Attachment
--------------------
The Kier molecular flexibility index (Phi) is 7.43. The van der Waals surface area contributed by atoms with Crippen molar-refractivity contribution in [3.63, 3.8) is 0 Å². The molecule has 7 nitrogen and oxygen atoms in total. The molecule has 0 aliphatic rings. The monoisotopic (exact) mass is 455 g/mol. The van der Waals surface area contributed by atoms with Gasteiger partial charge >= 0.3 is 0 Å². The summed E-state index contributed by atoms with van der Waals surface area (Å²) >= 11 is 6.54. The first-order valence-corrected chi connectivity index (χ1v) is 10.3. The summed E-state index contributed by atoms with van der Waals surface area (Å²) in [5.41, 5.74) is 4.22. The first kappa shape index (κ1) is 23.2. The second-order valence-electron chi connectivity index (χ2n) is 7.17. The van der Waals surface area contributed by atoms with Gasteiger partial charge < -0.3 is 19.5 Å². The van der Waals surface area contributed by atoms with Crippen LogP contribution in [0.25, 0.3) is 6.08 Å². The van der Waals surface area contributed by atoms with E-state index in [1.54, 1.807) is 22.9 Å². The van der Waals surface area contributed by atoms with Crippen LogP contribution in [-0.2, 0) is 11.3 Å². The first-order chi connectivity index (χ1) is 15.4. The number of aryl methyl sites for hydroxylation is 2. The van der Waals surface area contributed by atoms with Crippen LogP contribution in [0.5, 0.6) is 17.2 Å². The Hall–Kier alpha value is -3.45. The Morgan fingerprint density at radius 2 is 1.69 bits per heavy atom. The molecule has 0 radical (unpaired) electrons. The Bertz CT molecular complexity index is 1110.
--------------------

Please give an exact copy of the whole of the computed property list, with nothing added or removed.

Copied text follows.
The Kier molecular flexibility index (Phi) is 7.43. The van der Waals surface area contributed by atoms with Crippen molar-refractivity contribution in [3.63, 3.8) is 0 Å². The molecule has 7 nitrogen and oxygen atoms in total. The molecule has 0 aliphatic rings. The monoisotopic (exact) mass is 455 g/mol. The van der Waals surface area contributed by atoms with Gasteiger partial charge >= 0.3 is 0 Å². The summed E-state index contributed by atoms with van der Waals surface area (Å²) >= 11 is 6.54. The first-order valence-corrected chi connectivity index (χ1v) is 10.3. The summed E-state index contributed by atoms with van der Waals surface area (Å²) in [5.41, 5.74) is 4.22. The first kappa shape index (κ1) is 23.2. The second-order valence-electron chi connectivity index (χ2n) is 7.17. The van der Waals surface area contributed by atoms with Gasteiger partial charge < -0.3 is 19.5 Å². The van der Waals surface area contributed by atoms with Crippen LogP contribution in [0.25, 0.3) is 6.08 Å². The van der Waals surface area contributed by atoms with E-state index in [1.54, 1.807) is 22.9 Å². The van der Waals surface area contributed by atoms with Crippen LogP contribution in [-0.2, 0) is 11.3 Å². The first-order chi connectivity index (χ1) is 15.4. The number of aryl methyl sites for hydroxylation is 2. The van der Waals surface area contributed by atoms with Crippen LogP contribution in [0.5, 0.6) is 17.2 Å². The Hall–Kier alpha value is -3.45. The Morgan fingerprint density at radius 2 is 1.69 bits per heavy atom. The molecule has 0 radical (unpaired) electrons. The Bertz CT molecular complexity index is 1110.